• Squeeze your glutes and lower back to raise your arms and the top of your chest off the floor. Be sure to squeeze your upper back so that your arms form what looks like a ‘W’ shape when you lift them.
  • Hold for a count, then slowly return to the starting position. Don’t drop your arms or legs.

T Superman

  • Lie with your chest down on the floor. Extend your arms out on the ground on either side of your chest to form a ‘T’ shape.
  • Squeeze your glutes and lower back to raise your arms and the top of your chest off the floor. Be sure to squeeze your upper back to lift your arms as well.
  • Hold for a count, then slowly return to the starting position. Don’t drop your arms or legs.

Pullup Superman

  • Put your palms on the ground on either side of your chest in line with your head.
  • Squeeze your glutes and lower back to raise your arms and the top of your chest off the floor. Your arms should form a ‘W’ shape.
  • Mimic a pullup motion by extending your arms straight out, then squeezing your back to pull them back to your chest. Extend your arms out again to count 1 rep.
  • After you perform the allotted reps, slowly return to the starting position. Don’t drop your arms or legs.

Dead Stop to Superman

  • Start in a pushup/plank position. Squeeze your glutes and core to keep your spine straight.
  • Bend your elbows to lower your chest down to the ground. This is the stop part of the exercise.
  • Lift your hands off the ground, then extend your arms straight out in front of you, squeezing your back at the top of the movement.
  • Retract your arms back to the starting position, then push yourself back up.

TRX Row

  • Hold both TRX handles in an overhand grip at chest height with your elbows bent.
  • Plant your feet and lean back, extending your arms straight out to hang by the handles.
  • Squeeze your upper back and biceps to pull yourself up to the straps. Pause for a beat at the top.
  • Straighten out your arms to return to the starting position.

Wide Grip Pushup

  • Start in a pushup/plank position, with your hands placed a few extra inches outside of your chest. Squeeze your glutes and core to keep your spine straight.
  • Bend your elbows to drop your chest down to the ground, squeezing your back at the bottom of the movement.
  • Squeeze your chest to push back up to the starting position.

T Pushup

  • Start in a pushup/plank position, with your hands placed a few extra inches outside of your chest. Squeeze your glutes and core to keep your spine straight.
  • Bend your elbows to drop your chest down to the ground, squeezing your back at the bottom of the movement.
  • Squeeze your chest to push yourself back up, and rotate one side of your body up, raising your arm straight up along with it.
  • Pause at the top of the movement, then return to the starting position. Repeat the move on the other side of the body.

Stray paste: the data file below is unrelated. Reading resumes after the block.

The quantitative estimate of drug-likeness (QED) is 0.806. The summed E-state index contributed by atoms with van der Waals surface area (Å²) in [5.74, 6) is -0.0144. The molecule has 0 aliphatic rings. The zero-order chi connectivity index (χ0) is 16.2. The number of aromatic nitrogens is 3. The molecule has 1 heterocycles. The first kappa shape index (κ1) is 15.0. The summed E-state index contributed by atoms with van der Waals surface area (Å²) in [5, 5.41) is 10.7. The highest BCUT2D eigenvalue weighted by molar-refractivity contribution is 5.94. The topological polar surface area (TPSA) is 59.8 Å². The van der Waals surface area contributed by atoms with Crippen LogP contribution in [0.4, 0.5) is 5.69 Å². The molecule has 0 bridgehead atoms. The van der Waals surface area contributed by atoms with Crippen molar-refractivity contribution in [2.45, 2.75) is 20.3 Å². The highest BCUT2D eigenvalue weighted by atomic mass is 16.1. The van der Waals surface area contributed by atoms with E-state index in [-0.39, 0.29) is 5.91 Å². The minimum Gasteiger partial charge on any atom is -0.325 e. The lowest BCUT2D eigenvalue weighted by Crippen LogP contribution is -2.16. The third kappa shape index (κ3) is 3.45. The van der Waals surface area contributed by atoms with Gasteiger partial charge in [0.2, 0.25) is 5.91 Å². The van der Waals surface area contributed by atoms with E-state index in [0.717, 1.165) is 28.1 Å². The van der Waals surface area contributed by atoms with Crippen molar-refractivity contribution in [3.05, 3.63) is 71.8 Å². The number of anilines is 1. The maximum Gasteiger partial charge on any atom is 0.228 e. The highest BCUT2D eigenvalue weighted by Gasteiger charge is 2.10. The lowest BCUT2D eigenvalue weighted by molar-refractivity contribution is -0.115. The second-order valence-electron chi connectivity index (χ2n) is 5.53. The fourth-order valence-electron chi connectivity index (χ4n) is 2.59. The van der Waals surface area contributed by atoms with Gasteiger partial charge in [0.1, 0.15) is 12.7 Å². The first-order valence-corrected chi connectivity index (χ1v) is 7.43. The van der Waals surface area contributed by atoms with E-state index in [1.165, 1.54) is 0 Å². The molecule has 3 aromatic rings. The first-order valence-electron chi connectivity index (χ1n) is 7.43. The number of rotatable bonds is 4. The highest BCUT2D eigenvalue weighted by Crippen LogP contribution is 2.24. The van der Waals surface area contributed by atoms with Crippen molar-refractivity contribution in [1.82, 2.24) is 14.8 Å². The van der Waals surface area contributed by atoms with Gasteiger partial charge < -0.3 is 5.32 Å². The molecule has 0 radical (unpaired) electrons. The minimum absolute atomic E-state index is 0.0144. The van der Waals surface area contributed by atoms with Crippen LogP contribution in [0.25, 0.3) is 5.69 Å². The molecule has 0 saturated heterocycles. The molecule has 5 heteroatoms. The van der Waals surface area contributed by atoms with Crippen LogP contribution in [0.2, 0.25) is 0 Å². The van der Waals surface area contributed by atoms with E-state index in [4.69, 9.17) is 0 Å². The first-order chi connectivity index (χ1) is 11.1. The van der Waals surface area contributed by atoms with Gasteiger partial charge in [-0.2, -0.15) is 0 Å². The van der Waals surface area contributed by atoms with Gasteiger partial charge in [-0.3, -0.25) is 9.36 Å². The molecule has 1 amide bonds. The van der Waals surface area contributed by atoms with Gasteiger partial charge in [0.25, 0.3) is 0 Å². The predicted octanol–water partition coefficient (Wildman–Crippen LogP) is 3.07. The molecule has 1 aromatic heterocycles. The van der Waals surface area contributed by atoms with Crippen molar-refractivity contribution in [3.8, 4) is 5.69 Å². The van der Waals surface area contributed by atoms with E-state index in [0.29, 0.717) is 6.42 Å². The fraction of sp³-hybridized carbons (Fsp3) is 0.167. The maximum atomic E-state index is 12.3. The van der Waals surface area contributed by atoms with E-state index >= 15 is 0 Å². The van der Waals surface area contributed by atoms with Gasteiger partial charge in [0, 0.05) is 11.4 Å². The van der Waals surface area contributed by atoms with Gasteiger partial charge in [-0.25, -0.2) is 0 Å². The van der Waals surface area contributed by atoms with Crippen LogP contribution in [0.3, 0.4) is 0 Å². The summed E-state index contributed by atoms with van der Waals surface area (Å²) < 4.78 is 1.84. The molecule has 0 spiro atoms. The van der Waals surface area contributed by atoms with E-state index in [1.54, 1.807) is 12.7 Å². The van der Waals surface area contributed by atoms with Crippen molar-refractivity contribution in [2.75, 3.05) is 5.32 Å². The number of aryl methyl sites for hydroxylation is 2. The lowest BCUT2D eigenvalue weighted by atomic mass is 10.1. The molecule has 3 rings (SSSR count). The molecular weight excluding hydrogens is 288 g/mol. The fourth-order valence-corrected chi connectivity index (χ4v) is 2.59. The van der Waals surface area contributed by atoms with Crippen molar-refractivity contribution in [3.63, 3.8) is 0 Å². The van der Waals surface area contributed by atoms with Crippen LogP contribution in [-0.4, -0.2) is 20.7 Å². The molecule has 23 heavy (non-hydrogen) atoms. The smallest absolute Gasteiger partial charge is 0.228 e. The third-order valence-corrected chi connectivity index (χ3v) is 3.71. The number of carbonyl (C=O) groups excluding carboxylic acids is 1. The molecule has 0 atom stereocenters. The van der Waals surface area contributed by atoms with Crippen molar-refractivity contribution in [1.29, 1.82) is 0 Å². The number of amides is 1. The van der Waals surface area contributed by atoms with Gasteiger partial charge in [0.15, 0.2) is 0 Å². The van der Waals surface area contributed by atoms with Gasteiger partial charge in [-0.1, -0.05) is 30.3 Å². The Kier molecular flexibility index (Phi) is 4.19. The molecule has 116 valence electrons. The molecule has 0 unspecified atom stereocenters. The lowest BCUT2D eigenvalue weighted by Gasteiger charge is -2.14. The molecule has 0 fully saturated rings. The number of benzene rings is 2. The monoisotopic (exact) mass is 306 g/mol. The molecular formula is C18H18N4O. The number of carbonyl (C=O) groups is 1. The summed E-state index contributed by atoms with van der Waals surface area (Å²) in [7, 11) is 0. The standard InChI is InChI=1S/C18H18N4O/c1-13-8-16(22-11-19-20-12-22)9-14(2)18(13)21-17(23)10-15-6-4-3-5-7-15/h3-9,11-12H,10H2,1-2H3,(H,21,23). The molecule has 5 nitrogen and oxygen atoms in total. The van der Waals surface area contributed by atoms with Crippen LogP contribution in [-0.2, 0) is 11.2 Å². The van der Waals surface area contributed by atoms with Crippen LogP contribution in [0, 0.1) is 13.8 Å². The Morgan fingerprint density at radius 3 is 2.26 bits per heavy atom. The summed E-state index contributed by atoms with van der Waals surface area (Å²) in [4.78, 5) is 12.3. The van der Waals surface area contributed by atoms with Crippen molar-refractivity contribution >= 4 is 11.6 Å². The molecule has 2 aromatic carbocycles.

Pullup

  • Grab the pullup bar with an overhand (pronated) grip. Make sure your arms are straight.
  • Squeeze your lats and arms to pull yourself straight up, until your chest is at the bar.
  • Straighten your arms to lower yourself down in a controlled motion. Don’t perform another rep until your elbows are straight.

Inverted Row

  • Place a barbell at about hip height on a power rack or Smith machine.
  • Lower yourself under the bar, then grab the bar with an overhand (pronated) grip with your hands at about shoulder width apart.
  • Straighten your arms to hang from the bar. Straighten out your legs for more of a challenge.
  • Squeeze your shoulder blades and upper back together to pull your chest up to the bar.
  • Pause at the top position, squeezing your core and glutes to keep your body straight if your legs are fully extended, then straighten your arms to return to the starting position.

Healthy Byte: Get to Know Your Fats

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ORIGINALLY POSTED HERE

Over the last few years we’ve changed our attitude on one major food group in particular: fat. Fat is no longer the main enemy to a healthy body and mind (that’s sugar, in case you hadn’t guessed!).

But not all fat is created equal. Eating good fats is great, having a healthy balance of body fat is too (especially for women) but there’s no getting around it – some fats are still bad for us, and putting on too much of the wrong type of body fat can play havoc with our health.

We asked itsu’s collaborating nutritionist, Alix Woods, what different types of fat our body has, which are healthy and which we could stand to lose.

THE FACTS

“We have four main types fat in our bodies,” explains Alix. “Each has its own molecular structure and health implication, so knowing which is which and what they do can help us manage our health better.”

Alix compares body fat to an organ, like the heart, lungs and skin. “It stores energy and manages hormones, especially metabolism, meaning that the types of body fat you already have affect how much more you store, and where.”

Alix goes on to lay out the main types: brown, beige, white subcutaneous and white visceral fat.

“In general, darker fats are the ‘good kind’, while light, or ‘white’ fats are what accumulate in the body when your diet and lifestyle aren’t right for you, and cause longer term health issues.”

1. Brown fat

This is the ‘good’ fat which provides cellular energy. It actually feeds on droplets from the white fat, so helps keep your weight down.